Thursday, March 20, 2014

I am my father's daughter...

After my father passed away, if I was telling someone a story about him and tried to describe him, I would often say, "if he walked through the door right now, you'd know he was my father."  I have his height, his fair complexion, and his hair.  If you've been reading my previous posts, you know that my father died of various medical and psychological complications - becoming insulin dependent and battling high blood pressure were just a couple of his chronic battles.  As I got older and slightly wiser through my own recovery process, I tried to be mindful of my own genetic risks when it came to diabetes and high blood pressure.  I generally did pretty well when it came to glucose tests.  I was super proud of myself when I passed the 1 hour and 3 hour gestational diabetes tests when I was pregnant with both kids.  I remember drinking those hideously sweet orange glucose test drinks and thinking about dad, almost angry at him for the traits he may or may not have passed on to me.  It's funny how I was always focused on the diabetes because it was such an overt, chronic disease in that I watched him check his blood sugar and give himself insulin shots.  But, it's so true about high blood pressure - it is the silent killer.

Even though I have been on a roller coaster ride of anxiety and depression for many years, surprisingly, my blood pressure has always been normal, even a little below normal.  Well, I'm in for a new fight that I was in no way prepared for -- my blood pressure readings have been consistently in pre-hypertension and stage 1 high blood pressure for a month now.  I'm trying to be realistic in that this has been an unprecedented month for me because of my neurosurgery, anyone would be stressed, right?  But, I can't stop thinking about my father and wonder if this just good old-fashioned genetic code at work.  Of course, all this wondering and worrying certainly won't make that blood pressure monitor read any different!  On this first day of spring, even if the weather isn't ready to make some changes, I think I might be.  I think I might just have to be.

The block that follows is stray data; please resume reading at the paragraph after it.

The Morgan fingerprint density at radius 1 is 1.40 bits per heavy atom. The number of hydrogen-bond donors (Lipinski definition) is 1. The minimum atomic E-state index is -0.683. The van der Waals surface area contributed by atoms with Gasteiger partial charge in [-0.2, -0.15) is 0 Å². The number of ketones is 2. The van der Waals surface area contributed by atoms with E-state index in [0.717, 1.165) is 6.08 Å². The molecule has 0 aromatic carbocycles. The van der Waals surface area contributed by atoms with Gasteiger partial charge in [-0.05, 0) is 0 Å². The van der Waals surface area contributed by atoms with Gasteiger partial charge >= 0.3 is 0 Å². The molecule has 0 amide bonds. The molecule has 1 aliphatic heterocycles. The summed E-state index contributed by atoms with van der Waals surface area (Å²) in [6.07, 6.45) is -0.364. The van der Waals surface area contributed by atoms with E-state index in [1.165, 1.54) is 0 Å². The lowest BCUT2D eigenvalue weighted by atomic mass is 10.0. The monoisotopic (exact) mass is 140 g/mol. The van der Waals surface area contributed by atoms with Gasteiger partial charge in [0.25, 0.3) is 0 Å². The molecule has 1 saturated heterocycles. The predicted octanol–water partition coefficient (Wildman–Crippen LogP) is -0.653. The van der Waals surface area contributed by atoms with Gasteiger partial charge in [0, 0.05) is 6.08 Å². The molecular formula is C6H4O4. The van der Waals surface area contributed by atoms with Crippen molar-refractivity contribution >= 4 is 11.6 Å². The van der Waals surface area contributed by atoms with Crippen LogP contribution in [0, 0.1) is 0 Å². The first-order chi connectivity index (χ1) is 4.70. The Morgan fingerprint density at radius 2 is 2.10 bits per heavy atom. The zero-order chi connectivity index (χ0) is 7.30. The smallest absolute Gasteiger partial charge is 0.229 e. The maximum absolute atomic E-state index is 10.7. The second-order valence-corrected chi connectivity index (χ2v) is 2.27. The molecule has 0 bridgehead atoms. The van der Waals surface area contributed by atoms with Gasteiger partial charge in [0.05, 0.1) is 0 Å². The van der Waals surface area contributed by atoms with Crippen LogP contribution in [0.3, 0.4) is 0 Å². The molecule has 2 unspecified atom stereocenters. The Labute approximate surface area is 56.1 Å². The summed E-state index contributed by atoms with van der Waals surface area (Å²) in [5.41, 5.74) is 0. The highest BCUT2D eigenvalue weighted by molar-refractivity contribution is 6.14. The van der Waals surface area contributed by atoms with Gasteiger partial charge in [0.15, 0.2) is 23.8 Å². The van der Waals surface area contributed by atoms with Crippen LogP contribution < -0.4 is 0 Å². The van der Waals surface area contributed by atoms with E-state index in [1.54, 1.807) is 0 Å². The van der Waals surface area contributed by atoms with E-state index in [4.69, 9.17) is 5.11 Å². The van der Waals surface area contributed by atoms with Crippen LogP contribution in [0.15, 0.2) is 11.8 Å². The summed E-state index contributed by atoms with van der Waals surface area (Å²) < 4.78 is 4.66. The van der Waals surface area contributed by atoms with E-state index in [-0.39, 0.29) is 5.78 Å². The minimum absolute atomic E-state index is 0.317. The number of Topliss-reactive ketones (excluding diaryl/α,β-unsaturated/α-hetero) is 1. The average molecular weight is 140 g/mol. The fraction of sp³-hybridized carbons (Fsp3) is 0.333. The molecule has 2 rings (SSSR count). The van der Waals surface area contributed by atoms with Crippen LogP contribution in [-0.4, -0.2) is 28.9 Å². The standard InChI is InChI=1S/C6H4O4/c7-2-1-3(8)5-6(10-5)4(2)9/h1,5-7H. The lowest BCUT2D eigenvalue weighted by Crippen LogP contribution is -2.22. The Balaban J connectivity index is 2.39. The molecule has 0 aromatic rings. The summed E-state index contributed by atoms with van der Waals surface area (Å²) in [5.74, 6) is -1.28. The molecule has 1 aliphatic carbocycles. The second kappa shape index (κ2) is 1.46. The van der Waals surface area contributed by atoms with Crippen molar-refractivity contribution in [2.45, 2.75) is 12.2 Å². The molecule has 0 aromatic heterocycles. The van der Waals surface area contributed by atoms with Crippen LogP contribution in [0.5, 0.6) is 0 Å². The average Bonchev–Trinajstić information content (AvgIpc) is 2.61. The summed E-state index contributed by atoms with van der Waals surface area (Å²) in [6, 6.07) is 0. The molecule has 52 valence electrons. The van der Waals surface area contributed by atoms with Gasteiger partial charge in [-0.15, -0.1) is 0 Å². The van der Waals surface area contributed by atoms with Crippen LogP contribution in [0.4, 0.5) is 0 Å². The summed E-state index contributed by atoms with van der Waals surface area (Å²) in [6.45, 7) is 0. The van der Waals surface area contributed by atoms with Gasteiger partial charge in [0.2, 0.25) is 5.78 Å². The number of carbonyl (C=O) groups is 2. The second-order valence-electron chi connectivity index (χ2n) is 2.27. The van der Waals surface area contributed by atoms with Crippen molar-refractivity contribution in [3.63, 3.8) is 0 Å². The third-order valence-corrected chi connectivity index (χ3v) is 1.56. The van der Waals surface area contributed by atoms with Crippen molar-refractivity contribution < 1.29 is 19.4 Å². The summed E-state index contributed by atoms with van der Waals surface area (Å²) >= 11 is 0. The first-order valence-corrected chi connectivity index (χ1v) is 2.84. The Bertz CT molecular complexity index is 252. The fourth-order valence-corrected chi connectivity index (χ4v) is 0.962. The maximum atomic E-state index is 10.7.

Thursday, March 6, 2014

"No One Can Ever Take That Away From You"

That's me in 1973, in my dad's arms with my beaming sister, Mary Susan nearby.  My sister and I had a father who worked extra hard to make sure we felt loved.  My dad's father died when he was 14, his mother eventually became institutionalized due to mental illness, and his older brother committed suicide - in today's time, his suicide would have been attributed to PTSD due to serving in the war.  I don't think my dad ever fully grieved his losses - it certainly would explain his own troubles with addition.  I am my father's daughter and I often wonder if I've been carrying that guilt and grief around too (both his and mine).  He did have his flaws, but he was my dad and he had such a gift for making everyone around him feel special; I really miss watching the Southern Gentleman work a room.

My dad was a proud Veteran and often had little sayings related to his military service.  Whenever we accomplished something, he would say to us that we've earned a badge and "no one can ever take that away from you." I had been having lots of mixed emotions about my recent neurosurgery and I had been thinking a lot about my dad, wondering what he would have thought about all my medical struggles over the years.  I just needed that boost that only Garland Clement Bounds could give me.

When I arrived for my pre-op a few days before surgery, I really connected with the Nurse Practitioner who was ensuring all my tests were complete and everything was set for my surgery.  We had shared a couple of stories, she told me her brother-in-law had just had the same procedure and was doing great, she made me feel at ease and I could feel my tension easing up.  At the end of our appointment, she said, "You are in good hands, you will do fine, getting this osteoma out will be like a badge, a badge of courage."  I couldn't believe it - I remember feeling my whole body slip down a bit on the exam table, like some kind of comedic pratfall. I walked out of the examination room and said quietly to myself, "Thanks for coming with me, Dad, I really needed that."